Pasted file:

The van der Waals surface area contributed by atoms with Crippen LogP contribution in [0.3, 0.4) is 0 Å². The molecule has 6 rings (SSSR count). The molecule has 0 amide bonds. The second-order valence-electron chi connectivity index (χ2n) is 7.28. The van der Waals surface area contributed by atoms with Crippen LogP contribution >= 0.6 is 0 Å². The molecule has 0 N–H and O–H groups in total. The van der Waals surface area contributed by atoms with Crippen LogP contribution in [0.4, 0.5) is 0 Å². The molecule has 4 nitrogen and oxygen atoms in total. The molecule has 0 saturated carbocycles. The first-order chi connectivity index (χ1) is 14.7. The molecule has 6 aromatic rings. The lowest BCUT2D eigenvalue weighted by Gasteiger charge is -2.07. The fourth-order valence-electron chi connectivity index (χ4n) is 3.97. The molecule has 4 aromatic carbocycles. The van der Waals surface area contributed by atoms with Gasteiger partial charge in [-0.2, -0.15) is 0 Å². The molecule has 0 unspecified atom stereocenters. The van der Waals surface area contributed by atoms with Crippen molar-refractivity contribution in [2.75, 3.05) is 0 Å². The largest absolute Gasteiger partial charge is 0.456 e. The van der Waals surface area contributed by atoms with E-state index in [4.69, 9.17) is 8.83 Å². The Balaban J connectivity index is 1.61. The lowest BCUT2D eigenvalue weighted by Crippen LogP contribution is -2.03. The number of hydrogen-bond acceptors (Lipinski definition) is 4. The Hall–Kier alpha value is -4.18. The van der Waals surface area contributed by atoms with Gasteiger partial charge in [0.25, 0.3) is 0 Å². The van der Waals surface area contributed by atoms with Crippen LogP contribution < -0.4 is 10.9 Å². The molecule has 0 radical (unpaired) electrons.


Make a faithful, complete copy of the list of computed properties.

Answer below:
The van der Waals surface area contributed by atoms with Crippen LogP contribution in [0.3, 0.4) is 0 Å². The molecule has 6 rings (SSSR count). The molecule has 0 amide bonds. The second-order valence-electron chi connectivity index (χ2n) is 7.28. The van der Waals surface area contributed by atoms with Crippen LogP contribution >= 0.6 is 0 Å². The molecule has 0 N–H and O–H groups in total. The van der Waals surface area contributed by atoms with Crippen LogP contribution in [0.4, 0.5) is 0 Å². The molecule has 4 nitrogen and oxygen atoms in total. The molecule has 0 saturated carbocycles. The first-order chi connectivity index (χ1) is 14.7. The molecule has 6 aromatic rings. The lowest BCUT2D eigenvalue weighted by Gasteiger charge is -2.07. The fourth-order valence-electron chi connectivity index (χ4n) is 3.97. The molecule has 4 aromatic carbocycles. The van der Waals surface area contributed by atoms with Gasteiger partial charge in [-0.2, -0.15) is 0 Å². The molecule has 0 unspecified atom stereocenters. The van der Waals surface area contributed by atoms with Crippen molar-refractivity contribution in [2.75, 3.05) is 0 Å². The largest absolute Gasteiger partial charge is 0.456 e. The van der Waals surface area contributed by atoms with E-state index in [4.69, 9.17) is 8.83 Å². The Balaban J connectivity index is 1.61. The lowest BCUT2D eigenvalue weighted by Crippen LogP contribution is -2.03. The number of hydrogen-bond acceptors (Lipinski definition) is 4. The Hall–Kier alpha value is -4.18. The van der Waals surface area contributed by atoms with Gasteiger partial charge in [0.25, 0.3) is 0 Å². The van der Waals surface area contributed by atoms with Crippen LogP contribution < -0.4 is 10.9 Å². The molecule has 0 radical (unpaired) electrons.